Contributed by: The James Bond Movie Encyclopedia by Steven Jay Rubin

(a.k.a. Stromberg Marine Research Laboratory): Huge spider-like amphibious structure located off the coast of Sardinia in The Spy Who Loved Me. It’s the centerpiece of the undersea city of the future conceived by billionaire shipping magnate Karl Stromberg (Curt Jurgens). Explained production designer Ken Adam, “The idea for Atlantis was not in the original script for The Spy Who Loved Me. Cubby [Broccoli], [director] Lewis Gilbert, and I went out to Okinawa, because we had heard about a Japanese structure that could rise out of the water.

“When we got there, it turned out to be a white elephant. It was something the Japanese government had spent $77 million on for Expo ’75, a huge floating exhibition hall called the Aquapolis. It looked like a big floating oil platform, and since it looked so much like an oil rig, I didn’t like it.

“It was gigantic, though, and at first I tried to make it work for us.” Adam brainstormed ways to augment the real location through the use of models and matte paintings. “But I never could get anywhere on that. It had an immense heliport on the top of the structure, which wasn’t necessary. You didn’t need a heliport that big.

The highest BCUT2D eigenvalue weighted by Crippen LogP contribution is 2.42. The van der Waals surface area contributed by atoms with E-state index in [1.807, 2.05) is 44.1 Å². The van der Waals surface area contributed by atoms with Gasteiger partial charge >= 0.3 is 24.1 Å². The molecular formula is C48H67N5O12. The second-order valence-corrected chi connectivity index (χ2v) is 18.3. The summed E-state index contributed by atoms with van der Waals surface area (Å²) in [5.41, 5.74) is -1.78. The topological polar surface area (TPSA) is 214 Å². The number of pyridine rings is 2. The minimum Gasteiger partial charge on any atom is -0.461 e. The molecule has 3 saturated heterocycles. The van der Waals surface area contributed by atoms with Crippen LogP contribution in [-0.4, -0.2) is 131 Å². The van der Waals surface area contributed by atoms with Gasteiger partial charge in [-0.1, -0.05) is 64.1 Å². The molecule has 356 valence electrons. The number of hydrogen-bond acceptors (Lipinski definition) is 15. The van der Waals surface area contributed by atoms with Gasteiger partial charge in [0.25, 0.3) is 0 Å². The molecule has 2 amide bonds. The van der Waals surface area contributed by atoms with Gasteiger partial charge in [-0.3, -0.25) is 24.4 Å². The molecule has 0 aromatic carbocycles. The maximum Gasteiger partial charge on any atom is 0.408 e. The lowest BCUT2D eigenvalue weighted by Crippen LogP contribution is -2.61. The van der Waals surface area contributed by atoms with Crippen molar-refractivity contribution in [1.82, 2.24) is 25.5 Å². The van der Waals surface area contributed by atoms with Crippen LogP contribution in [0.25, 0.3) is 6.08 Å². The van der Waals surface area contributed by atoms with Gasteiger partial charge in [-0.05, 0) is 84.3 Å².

“Since the Aquapolis was a big disappointment, I decided to design something entirely new. And for the interiors, I wanted to get away from my old straight-line concepts. This time I was going to use circles and ellipses, a concept partly influenced by our location scouting in Sardinia, where much of the architecture along the Costa Smeralda utilizes that style.”[1]

Adam found it interesting that his concepts ended up echoing the cutting-edge real-world design trends of the late 1970s. “As it turned out, this concept was in line with the future of design, in which we see a lot of plastic furniture and prefabricated housing in those shapes. All of the fish tanks in Atlantis were elliptical, the escape corridors featured elliptical exit ways, and Stromberg’s big shark pond was circular in shape.”

[1] Ken Adam, interview by Steven Jay Rubin, London, June 17, 1977.


Subscribe on your favorite podcast app